Digital Assets: Its Halving in 2020 Could Boost Bitcoin to $50,000
Bitcoin’s halving in April/May 2020 could trigger a bull run in the cryptocurrency.
At least two analysts say that bitcoin’s halving in 2020 could eventually lead to prices in the range of $ 50,000.
A post in Medium by author PlanB analyses bitcoin’s value amidst its scarcity in the context of the halving event in 2020. The article concludes:
- Bitcoin is a digital object with scarcity such as silver and gold
- There is a statistically significant relationship between its “stock-to-flow” and market value
- After its next halving in May 2020, bitcoin could have a market value of $ 1 trillion. That would be equivalent to a bitcoin price of $ 55,000.
Another post in Medium is written by Charles Hwang, managing member of the hedge fund Lightning Capital and an adjunct professor at Baruch College. His thesis is that bitcoin’s halving will result in a downward shift in its supply. On the other hand, historical trends point to stable or increasing demand.
Scarcity the key to bitcoin’s pricing
Hwang’s view, again, points to the increasing scarcity value of the digital currency post-halving.
He likens the bitcoin halving to the oil embargo event that occurred between October 1973 and March 1974. Hwang says: “This demonstrated an event where the demand stayed constant or possibly increased while the supply curve shifted and decreased. This led to a permanent increase in oil prices.”
Hwang makes the point that in the past, both bitcoin halvings had a similar impact on its price.
He points out that after the first event in November 2012, when the bitcoin price was $ 11, the high price after the halving was $ 1200. However, the low price was $ 200.
Again after the second event in July 2016, when bitcoin was at $ 600, the new high price was $ 20,000. However, its new low was $ 3300.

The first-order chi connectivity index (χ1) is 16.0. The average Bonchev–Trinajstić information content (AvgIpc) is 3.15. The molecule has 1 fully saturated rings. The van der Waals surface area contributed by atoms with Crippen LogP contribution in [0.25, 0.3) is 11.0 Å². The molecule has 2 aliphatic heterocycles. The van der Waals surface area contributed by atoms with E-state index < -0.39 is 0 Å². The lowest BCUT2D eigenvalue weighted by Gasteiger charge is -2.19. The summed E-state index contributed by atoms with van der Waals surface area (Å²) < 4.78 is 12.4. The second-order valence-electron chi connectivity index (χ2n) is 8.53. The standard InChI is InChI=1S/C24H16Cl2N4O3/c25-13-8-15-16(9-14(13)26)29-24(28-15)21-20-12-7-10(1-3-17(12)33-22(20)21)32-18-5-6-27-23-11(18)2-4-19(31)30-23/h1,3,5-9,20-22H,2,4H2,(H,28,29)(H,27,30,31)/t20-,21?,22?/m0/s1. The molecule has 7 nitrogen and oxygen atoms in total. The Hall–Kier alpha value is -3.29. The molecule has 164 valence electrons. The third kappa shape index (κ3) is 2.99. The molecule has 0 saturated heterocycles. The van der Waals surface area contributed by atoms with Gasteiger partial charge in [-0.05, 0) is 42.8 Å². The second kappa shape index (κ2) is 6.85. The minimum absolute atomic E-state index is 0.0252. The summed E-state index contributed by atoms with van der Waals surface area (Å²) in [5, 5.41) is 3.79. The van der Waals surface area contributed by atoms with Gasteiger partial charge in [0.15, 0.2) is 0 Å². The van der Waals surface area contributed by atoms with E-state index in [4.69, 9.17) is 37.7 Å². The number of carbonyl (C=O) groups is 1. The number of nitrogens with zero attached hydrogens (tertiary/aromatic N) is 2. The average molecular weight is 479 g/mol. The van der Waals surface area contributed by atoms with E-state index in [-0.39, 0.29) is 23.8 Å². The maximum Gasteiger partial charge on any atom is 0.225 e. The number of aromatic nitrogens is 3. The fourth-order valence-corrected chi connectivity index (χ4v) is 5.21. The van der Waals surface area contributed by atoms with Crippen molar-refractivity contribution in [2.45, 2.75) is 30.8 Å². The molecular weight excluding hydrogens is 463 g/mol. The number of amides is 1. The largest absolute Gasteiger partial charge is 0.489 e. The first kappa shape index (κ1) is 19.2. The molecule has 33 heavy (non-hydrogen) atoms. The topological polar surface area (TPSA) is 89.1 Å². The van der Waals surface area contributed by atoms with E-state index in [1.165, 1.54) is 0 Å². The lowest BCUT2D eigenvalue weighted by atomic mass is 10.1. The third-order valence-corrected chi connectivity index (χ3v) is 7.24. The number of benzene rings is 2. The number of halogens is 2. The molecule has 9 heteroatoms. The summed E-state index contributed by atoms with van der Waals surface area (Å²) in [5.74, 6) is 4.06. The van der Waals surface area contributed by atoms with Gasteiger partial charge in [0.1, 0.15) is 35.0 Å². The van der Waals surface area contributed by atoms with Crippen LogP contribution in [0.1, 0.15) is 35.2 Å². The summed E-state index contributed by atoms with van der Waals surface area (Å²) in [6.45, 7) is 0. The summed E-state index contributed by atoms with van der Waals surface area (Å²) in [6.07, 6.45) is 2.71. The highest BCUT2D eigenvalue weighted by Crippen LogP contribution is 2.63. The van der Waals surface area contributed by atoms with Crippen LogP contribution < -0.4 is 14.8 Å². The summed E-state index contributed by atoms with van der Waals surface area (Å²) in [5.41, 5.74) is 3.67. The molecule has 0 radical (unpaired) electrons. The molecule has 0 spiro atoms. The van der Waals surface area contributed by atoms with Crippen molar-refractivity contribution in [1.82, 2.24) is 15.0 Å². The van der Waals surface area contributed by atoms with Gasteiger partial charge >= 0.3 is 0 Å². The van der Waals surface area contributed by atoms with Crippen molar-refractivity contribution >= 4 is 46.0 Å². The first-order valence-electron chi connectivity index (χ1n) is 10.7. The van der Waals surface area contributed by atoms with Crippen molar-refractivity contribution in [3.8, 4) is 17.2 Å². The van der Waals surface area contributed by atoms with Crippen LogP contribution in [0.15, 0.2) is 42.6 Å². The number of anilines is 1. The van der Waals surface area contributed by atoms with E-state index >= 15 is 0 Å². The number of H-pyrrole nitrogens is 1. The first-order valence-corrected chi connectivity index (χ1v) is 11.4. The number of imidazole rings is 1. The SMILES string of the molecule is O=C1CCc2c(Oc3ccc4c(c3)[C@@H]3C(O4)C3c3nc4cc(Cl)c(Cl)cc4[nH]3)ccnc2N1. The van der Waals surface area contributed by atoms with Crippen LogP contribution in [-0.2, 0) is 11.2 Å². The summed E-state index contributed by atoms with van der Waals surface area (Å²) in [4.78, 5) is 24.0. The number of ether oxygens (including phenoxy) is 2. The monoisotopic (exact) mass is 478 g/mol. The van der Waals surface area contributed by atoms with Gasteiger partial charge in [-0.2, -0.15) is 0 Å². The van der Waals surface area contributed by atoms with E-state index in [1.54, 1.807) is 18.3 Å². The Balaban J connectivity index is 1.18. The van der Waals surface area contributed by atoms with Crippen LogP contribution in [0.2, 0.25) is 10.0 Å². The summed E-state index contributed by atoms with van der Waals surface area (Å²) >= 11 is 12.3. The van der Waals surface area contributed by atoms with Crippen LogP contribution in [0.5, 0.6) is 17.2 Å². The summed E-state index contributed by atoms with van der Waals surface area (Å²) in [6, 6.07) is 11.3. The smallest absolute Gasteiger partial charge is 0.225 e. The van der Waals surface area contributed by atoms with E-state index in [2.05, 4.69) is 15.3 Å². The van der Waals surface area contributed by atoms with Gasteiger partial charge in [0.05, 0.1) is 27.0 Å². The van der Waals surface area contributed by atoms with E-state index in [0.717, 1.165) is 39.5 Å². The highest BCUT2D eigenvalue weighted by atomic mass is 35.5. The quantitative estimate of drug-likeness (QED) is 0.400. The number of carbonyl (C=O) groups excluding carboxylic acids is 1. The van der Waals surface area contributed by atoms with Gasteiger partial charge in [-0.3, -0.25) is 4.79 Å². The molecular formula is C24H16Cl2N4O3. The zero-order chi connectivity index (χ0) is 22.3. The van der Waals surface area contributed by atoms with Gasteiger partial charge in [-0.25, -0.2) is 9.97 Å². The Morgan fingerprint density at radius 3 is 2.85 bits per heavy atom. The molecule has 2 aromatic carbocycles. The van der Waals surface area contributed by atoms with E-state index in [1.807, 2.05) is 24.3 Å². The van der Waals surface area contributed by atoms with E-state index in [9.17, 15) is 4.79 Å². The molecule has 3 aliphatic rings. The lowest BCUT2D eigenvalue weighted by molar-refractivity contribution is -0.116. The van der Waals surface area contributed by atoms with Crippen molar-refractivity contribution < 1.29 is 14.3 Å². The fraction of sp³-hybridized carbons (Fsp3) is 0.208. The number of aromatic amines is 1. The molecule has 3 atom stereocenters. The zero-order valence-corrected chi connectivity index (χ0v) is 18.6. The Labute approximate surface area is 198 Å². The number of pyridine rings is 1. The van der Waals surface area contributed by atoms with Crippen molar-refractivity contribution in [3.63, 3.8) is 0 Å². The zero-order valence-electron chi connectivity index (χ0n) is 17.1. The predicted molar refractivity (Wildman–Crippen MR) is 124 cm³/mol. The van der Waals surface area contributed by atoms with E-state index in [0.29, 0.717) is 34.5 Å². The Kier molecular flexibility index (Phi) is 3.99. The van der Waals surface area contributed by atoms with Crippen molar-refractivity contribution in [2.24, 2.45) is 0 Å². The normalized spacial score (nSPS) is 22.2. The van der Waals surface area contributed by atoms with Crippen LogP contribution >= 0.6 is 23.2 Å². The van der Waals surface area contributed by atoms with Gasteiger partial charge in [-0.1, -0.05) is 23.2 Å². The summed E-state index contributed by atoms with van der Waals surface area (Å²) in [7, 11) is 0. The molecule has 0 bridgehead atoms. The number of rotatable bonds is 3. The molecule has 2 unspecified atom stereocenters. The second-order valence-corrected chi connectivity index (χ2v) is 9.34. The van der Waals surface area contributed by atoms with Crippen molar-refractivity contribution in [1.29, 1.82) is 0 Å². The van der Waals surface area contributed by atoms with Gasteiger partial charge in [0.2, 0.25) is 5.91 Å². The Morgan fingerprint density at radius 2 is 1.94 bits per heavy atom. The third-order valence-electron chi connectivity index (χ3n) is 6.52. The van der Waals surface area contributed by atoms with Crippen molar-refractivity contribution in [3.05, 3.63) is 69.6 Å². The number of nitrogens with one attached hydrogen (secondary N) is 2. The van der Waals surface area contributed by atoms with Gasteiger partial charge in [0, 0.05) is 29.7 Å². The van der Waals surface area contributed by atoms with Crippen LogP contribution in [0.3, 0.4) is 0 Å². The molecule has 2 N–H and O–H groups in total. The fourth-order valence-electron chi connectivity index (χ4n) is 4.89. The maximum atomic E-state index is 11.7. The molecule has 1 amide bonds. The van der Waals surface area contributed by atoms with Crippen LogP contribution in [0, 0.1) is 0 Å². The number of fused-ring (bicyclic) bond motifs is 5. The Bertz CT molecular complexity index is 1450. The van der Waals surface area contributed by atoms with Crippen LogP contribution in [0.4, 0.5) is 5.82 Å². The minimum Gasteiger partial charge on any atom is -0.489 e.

One can observe, therefore, that after each halving bitcoin touched a much higher-high and a much higher-low.
“This sudden shift in the supply curve will most likely be the catalyst for the next bitcoin bull run,” Hwang writes.
That’s because mining rewards will drop to 328,500 bitcoin annually from the current 657,000 a year after the halving.
Hwang is bullish on the demand side of bitcoin, too. He points to additional demand due to factors such as dark markets, the advent of ETF’s, demand from sovereign wealth funds, hoarding by wealthy individuals and global demand through localbitcoins.com (a peer-to-peer trading exchange). These factors he estimates would aggregate 633,000 bitcoins for 2021.
Add to that additional factors such as trading on leverage and simplification of systems. These could trigger additional unquantifiable demand for bitcoin.
Hwang, therefore, predicts that bitcoin’s price, on the low side, would range between $ 20,000 and $ 50,000 after its 2020 halving as shown below:
[Related Story: Why McAfee Expects Bitcoin to Touch $1 Million by 2020 ]
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